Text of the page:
ed. note: The following is a guest post by SITAWI's Rob Packer who was a guest in NFF's National headquarters in New York in the Fall of 2012.
In 2009, The Economist memorably described Brazil as
like the United States but in “one of those novels with alternative endings”: Both
have histories as colonies of European powers, marked by vast unexplored
wilderness and waves of immigration. I worked for a number of years with a US
corporation and am now with SITAWI, a
social-sector organization based in Rio de Janeiro. This fall I spent several
weeks onsite with Nonprofit Finance Fund in New York and, while there, I was struck
once again by the similarities and differences not just between the two
countries, but between their nonprofit (or social) sectors. At the heart of
both NFF and SITAWI is a need for quality services to provide financing to the
nonprofit sector in the form of loans or equity.
In the Brazilian case,
SITAWI launched in 2007 after our founder, Leonardo Letelier, saw a need to
resolve a number of problems that the country’s nonprofits were facing. First,
they were excluded from the traditional financial system. Our first client was
a case in point: Solidarium had signed
a contract with Walmart in Brazil to produce recycled plastic bags using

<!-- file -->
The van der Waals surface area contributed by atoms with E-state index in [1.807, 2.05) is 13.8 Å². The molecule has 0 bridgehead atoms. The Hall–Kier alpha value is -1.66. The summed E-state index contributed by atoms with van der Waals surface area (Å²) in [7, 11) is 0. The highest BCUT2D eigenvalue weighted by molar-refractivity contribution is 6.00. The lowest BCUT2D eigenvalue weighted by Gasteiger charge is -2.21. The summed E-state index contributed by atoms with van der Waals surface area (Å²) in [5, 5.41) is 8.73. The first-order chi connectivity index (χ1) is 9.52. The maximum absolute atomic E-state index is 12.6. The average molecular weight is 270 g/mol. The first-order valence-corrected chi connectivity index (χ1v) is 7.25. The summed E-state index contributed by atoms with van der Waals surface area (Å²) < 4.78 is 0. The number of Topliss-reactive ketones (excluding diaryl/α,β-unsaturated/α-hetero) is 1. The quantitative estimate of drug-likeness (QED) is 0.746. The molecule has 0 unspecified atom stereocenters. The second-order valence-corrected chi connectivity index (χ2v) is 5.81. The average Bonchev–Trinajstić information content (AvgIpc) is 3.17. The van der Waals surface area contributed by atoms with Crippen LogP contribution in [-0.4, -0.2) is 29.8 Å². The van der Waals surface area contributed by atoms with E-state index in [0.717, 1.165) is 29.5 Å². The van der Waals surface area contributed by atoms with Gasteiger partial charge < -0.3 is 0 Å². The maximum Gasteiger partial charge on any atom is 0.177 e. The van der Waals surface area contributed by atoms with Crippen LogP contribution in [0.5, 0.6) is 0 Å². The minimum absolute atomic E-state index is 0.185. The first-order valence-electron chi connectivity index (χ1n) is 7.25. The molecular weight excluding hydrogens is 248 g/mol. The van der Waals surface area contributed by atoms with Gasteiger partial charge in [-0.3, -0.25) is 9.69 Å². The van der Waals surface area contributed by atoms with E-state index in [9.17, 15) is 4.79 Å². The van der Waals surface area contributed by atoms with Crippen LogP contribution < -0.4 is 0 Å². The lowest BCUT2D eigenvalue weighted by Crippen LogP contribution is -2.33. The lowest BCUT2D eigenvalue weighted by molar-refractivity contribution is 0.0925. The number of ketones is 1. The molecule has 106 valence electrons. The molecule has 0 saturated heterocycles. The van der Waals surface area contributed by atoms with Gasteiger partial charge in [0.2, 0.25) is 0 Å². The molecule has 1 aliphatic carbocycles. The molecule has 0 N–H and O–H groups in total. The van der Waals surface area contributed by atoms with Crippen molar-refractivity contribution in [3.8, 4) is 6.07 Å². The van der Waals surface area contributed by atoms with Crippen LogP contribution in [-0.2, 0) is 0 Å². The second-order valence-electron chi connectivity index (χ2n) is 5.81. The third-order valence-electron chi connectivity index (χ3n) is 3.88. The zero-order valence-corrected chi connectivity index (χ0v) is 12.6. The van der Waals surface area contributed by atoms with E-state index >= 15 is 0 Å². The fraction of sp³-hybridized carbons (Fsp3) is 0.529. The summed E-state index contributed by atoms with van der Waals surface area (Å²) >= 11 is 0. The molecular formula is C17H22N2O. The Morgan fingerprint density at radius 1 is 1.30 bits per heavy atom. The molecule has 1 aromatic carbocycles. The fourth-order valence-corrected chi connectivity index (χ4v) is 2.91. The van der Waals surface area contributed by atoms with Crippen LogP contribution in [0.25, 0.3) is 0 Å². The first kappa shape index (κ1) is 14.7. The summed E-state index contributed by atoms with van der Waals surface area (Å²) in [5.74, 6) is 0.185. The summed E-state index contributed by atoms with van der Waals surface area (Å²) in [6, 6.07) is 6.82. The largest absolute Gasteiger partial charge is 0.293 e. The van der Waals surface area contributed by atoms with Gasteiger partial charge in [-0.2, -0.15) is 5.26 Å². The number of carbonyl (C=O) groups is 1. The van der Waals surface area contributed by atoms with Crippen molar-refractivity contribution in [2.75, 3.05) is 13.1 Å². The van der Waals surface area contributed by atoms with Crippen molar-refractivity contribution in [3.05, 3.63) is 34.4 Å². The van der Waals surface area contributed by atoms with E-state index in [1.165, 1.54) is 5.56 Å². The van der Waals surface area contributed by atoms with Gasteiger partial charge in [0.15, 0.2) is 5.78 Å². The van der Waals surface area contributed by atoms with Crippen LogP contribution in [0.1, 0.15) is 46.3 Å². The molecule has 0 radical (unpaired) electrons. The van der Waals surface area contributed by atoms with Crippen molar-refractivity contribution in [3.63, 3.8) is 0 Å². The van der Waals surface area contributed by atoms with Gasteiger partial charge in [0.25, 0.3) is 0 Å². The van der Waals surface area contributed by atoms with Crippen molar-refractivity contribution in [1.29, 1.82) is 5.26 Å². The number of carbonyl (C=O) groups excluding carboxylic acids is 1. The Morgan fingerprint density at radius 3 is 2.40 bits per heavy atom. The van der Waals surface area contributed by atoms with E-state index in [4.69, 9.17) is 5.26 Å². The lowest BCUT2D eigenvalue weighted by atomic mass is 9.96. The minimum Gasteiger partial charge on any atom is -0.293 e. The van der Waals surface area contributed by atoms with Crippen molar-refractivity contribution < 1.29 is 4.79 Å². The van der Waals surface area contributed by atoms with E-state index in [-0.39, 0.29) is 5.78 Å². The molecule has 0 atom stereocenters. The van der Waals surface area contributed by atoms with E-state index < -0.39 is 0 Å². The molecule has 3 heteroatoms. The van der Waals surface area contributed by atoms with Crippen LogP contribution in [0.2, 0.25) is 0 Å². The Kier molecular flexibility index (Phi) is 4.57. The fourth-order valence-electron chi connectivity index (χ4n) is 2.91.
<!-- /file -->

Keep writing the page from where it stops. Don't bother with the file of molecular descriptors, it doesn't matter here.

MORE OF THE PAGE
low-income labor, but, despite having a signed contract, they were unable to find
a bank prepared to loan them the capital to get the business up and running.
Many nonprofits in the US have similar stories.
At the same time,
Brazilian nonprofits needed advice on how to expand and grow, but Letelier perceived
that just advice or just funding wouldn’t be enough: Advice provides the tools but
not the resources to implement great ideas, and funding alone could lead to the opposite
problem. Central to the resource problem is the size of Brazilian nonprofits: most
are very small compared with the US. And
they rely on donations from the public, which total R$10 billion a year (around
US$5 billion) and average R$25,000 (around US$12,000) per nonprofit. In the
United States, a legacy of philanthropy, dating back to Benjamin Franklin and
beyond, means individuals alone in the US give US$227 billion, nearly 50 times more than in Brazil. Of course
Brazil, which has just a third less population than the US, suffers from much
more extreme inequality. Clearly, the
current level of Philanthropy is insufficient to create the large-scale
transformational programs that Brazil needs.
But these differences
in size and scale seem superficial and a sign of two sectors heading in the
same direction but at different stages of development.